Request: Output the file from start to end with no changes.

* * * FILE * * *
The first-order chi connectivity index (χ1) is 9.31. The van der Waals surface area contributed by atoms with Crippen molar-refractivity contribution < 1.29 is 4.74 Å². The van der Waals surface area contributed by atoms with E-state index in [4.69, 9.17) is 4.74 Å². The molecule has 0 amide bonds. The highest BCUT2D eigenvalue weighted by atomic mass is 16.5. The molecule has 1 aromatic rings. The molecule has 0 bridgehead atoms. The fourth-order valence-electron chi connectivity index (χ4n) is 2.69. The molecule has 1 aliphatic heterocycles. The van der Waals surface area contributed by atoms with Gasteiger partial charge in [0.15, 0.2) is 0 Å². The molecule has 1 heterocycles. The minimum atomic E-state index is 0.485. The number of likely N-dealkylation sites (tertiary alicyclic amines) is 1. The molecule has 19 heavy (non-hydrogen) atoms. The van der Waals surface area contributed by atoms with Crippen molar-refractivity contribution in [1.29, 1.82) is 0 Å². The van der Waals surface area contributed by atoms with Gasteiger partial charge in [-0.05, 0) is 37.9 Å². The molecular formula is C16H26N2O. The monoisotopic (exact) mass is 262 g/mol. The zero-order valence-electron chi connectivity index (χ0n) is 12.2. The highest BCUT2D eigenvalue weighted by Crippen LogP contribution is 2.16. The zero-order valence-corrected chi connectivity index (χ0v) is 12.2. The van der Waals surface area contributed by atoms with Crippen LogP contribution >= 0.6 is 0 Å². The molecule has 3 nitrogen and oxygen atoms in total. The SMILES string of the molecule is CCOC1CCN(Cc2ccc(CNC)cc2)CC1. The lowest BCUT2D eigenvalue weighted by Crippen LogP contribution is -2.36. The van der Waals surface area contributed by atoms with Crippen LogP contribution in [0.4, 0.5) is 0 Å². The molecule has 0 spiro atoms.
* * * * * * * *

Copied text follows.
The first-order chi connectivity index (χ1) is 9.31. The van der Waals surface area contributed by atoms with Crippen molar-refractivity contribution < 1.29 is 4.74 Å². The van der Waals surface area contributed by atoms with E-state index in [4.69, 9.17) is 4.74 Å². The molecule has 0 amide bonds. The highest BCUT2D eigenvalue weighted by atomic mass is 16.5. The molecule has 1 aromatic rings. The molecule has 0 bridgehead atoms. The fourth-order valence-electron chi connectivity index (χ4n) is 2.69. The molecule has 1 aliphatic heterocycles. The van der Waals surface area contributed by atoms with Gasteiger partial charge in [0.15, 0.2) is 0 Å². The molecule has 1 heterocycles. The minimum atomic E-state index is 0.485. The number of likely N-dealkylation sites (tertiary alicyclic amines) is 1. The molecule has 19 heavy (non-hydrogen) atoms. The van der Waals surface area contributed by atoms with Crippen molar-refractivity contribution in [1.29, 1.82) is 0 Å². The van der Waals surface area contributed by atoms with Gasteiger partial charge in [-0.05, 0) is 37.9 Å². The molecular formula is C16H26N2O. The monoisotopic (exact) mass is 262 g/mol. The zero-order valence-electron chi connectivity index (χ0n) is 12.2. The highest BCUT2D eigenvalue weighted by Crippen LogP contribution is 2.16. The zero-order valence-corrected chi connectivity index (χ0v) is 12.2. The van der Waals surface area contributed by atoms with Crippen LogP contribution >= 0.6 is 0 Å². The molecule has 3 nitrogen and oxygen atoms in total. The SMILES string of the molecule is CCOC1CCN(Cc2ccc(CNC)cc2)CC1. The lowest BCUT2D eigenvalue weighted by Crippen LogP contribution is -2.36. The van der Waals surface area contributed by atoms with Crippen LogP contribution in [0.4, 0.5) is 0 Å². The molecule has 0 spiro atoms.